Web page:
... have provisions for the boys on quite reasonable terms. Besides, as it happens, there is money in the family. There was a time when one might have considered it almost the duty of certain relatives of mine to give me a lift, but I didn't offer them the opportunity. I came out here and set about driving cows and ...
— The Greater Power • Harold Bindloss

... be one among them whom we could trust for steady work up hill, it is Mr. Bonteen. We were astounded at Mr. Gresham's indiscretion in announcing the appointment of his new Chancellor of the Exchequer some weeks before he had succeeded in driving Mr. Daubeny from office;—but we were not the less glad to find that the finances of the country were to be entrusted to the hands of the most competent gentleman whom Mr. Gresham has induced to follow his fortunes. But Mr. Phineas Finn, with ...
— Phineas Redux • Anthony Trollope

... a twelvemonth, and Peter never reached home, but from all parts of New England came stories of a man and child driving rapidly along the highways, never stopping except to inquire the way to Boston. Half of the time the man would be headed in a direction opposite to the one he seemed to want to follow, and when set right would cry that he was being deceived, and was sometimes heard to mutter, ...
— Myths And Legends Of Our Own Land, Complete • Charles M. Skinner

... that way," said Briggs grimly, "because it would be bad for the water. Well, there's only two other things I can think of just now. One's that he might have been shot by the enemy when driving in ...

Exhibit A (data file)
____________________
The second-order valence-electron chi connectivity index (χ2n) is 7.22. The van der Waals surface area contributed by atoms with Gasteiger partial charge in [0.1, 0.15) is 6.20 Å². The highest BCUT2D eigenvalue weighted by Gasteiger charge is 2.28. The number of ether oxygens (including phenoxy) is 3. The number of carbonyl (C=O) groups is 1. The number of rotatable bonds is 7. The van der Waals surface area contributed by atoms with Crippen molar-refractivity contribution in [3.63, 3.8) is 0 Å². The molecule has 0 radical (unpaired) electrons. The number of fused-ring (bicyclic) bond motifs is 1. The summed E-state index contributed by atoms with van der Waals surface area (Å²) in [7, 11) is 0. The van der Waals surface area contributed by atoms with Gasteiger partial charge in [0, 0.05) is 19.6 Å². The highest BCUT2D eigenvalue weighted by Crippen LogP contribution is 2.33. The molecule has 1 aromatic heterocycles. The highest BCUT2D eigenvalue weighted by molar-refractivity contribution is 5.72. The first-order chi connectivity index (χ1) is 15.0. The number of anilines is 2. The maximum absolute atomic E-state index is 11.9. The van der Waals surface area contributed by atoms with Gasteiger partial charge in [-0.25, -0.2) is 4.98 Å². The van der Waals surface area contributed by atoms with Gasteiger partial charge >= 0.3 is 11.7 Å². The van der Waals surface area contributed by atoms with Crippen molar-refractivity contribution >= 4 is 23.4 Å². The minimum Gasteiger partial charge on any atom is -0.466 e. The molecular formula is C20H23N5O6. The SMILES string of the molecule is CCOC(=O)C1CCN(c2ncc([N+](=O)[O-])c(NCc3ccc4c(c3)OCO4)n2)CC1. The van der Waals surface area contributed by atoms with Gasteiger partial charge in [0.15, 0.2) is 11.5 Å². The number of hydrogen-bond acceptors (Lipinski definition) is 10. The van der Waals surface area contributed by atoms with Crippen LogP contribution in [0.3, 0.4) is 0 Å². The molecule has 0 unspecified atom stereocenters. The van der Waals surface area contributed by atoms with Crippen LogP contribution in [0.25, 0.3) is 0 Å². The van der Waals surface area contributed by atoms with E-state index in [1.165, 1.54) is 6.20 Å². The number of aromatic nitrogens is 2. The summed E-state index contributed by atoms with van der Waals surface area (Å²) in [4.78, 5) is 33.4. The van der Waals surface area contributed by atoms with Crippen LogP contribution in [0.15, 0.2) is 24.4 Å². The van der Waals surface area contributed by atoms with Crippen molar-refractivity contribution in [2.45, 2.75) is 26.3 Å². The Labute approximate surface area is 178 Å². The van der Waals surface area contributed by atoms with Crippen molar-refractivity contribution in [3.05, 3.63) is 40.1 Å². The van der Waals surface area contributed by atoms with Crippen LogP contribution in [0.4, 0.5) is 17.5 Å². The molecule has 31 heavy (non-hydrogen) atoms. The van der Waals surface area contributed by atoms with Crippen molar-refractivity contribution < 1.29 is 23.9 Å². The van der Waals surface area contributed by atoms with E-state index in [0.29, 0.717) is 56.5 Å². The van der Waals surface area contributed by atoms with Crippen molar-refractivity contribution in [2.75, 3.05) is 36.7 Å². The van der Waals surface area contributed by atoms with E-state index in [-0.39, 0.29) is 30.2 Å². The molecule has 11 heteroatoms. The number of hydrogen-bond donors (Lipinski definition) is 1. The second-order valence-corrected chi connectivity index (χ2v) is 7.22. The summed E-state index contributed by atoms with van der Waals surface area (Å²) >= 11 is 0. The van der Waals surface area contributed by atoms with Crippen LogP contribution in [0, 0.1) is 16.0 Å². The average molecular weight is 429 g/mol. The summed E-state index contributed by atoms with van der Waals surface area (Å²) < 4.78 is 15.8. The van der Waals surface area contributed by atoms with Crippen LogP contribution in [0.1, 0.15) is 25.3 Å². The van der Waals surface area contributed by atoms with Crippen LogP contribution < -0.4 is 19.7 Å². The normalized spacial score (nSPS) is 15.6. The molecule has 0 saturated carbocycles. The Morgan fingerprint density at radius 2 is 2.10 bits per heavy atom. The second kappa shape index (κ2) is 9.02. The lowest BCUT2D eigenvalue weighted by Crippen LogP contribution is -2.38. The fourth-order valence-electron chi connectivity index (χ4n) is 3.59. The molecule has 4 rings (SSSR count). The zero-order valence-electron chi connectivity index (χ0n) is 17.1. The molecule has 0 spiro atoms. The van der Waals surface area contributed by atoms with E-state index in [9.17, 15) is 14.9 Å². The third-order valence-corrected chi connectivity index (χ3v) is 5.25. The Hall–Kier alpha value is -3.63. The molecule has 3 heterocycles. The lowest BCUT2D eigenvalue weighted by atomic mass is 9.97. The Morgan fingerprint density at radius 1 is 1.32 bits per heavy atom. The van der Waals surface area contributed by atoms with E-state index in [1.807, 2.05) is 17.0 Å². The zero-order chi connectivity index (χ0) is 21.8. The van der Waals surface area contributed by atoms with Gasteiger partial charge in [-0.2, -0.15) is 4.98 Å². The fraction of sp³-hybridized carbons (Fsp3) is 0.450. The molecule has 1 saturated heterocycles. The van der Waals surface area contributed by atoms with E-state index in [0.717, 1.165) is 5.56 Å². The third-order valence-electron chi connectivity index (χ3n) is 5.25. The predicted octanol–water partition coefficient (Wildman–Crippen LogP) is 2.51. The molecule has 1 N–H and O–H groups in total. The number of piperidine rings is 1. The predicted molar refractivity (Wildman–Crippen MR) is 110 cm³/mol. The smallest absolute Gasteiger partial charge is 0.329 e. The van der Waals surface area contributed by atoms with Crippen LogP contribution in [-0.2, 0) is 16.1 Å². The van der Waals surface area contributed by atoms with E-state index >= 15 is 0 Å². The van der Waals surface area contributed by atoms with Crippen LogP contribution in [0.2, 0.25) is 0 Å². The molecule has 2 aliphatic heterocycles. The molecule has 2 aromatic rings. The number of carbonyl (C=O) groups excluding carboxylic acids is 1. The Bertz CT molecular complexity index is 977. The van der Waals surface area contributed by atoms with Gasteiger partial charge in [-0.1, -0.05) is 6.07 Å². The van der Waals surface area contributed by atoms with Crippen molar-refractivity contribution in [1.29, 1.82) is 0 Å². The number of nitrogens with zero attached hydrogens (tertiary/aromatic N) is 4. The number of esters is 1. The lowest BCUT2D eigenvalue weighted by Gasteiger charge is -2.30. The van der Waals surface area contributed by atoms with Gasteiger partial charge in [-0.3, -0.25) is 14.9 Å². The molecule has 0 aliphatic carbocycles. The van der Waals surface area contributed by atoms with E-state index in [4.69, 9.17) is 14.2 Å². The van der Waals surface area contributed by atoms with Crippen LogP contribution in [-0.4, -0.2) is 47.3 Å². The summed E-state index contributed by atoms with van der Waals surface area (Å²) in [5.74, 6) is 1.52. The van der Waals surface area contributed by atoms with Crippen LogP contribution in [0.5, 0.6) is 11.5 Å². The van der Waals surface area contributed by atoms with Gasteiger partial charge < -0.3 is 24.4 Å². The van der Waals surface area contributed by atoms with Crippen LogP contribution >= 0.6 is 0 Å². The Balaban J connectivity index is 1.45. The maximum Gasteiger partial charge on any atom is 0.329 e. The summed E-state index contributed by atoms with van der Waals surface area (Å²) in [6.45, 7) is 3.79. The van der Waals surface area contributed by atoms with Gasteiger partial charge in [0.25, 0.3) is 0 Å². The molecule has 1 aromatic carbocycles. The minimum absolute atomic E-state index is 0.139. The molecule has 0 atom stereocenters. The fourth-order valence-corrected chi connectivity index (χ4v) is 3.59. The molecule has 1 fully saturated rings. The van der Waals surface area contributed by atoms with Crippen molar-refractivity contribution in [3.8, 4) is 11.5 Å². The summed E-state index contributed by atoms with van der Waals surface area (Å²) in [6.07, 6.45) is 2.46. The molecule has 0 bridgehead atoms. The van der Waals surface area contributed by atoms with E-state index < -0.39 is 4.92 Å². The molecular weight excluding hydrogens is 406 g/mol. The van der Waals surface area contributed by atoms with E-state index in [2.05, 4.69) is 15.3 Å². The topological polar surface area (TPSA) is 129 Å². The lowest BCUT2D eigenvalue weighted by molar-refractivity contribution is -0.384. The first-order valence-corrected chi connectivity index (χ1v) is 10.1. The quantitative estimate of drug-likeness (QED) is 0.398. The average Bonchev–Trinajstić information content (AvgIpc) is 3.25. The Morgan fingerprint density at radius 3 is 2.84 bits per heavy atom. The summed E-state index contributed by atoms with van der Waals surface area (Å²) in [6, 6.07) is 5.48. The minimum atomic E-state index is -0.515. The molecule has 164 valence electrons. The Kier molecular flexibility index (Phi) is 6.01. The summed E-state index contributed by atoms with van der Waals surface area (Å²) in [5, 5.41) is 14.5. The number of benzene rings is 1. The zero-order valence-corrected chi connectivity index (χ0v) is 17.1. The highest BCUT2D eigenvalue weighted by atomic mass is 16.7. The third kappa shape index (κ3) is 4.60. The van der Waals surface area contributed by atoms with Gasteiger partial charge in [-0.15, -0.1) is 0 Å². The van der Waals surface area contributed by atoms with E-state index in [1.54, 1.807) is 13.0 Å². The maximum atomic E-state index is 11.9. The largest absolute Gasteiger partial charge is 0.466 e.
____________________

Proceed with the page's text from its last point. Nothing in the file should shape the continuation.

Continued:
— Charge! - A Story of Briton and Boer • George Manville Fenn

... and happier days had made something of a study of the feminine nature, and he realized now the utter impracticability of any attempt at driving. ...
— Bob Hampton of Placer • Randall Parrish

... of them—they got in each other's way. Then there was a wild shriek, a crash, and the head of our fast cutter crashed into them, driving their bows round, partly forcing them under water, and the flimsily-built boat ...
— Blue Jackets - The Log of the Teaser • George Manville Fenn

... bitterness of feeling and the most violence is the strife between labor and labor—between the trade unionists who strike and the men who attempt to occupy their positions. The union is more tolerant of the employer's action in driving a hard bargain than it is of the "scab's" action in "taking another ...
— Essentials of Economic Theory - As Applied to Modern Problems of Industry and Public Policy • John Bates Clark

... hours' driving, during which time the mayor pointed out many objects of interest, they were driven to their hotel and left to rest and prepare for the evening's entertainment. They had been informed that the largest building in the city had been engaged, and the whole party of Arctic explorers were earnestly ...
— Doctor Jones' Picnic • S. E. Chapman

... a moment. They were driving into blankness which had shut down with that smothering density which mariners call "a dungeon fog." Saturday Cove's entrance was a distant and a small target. In spite of steersman and mate, his ...
— Blow The Man Down - A Romance Of The Coast - 1916 • Holman Day

... wish your wife to take to driving, Mr. Verner? Don't you like to see a lady drive? ...
— Verner's Pride • Mrs. Henry Wood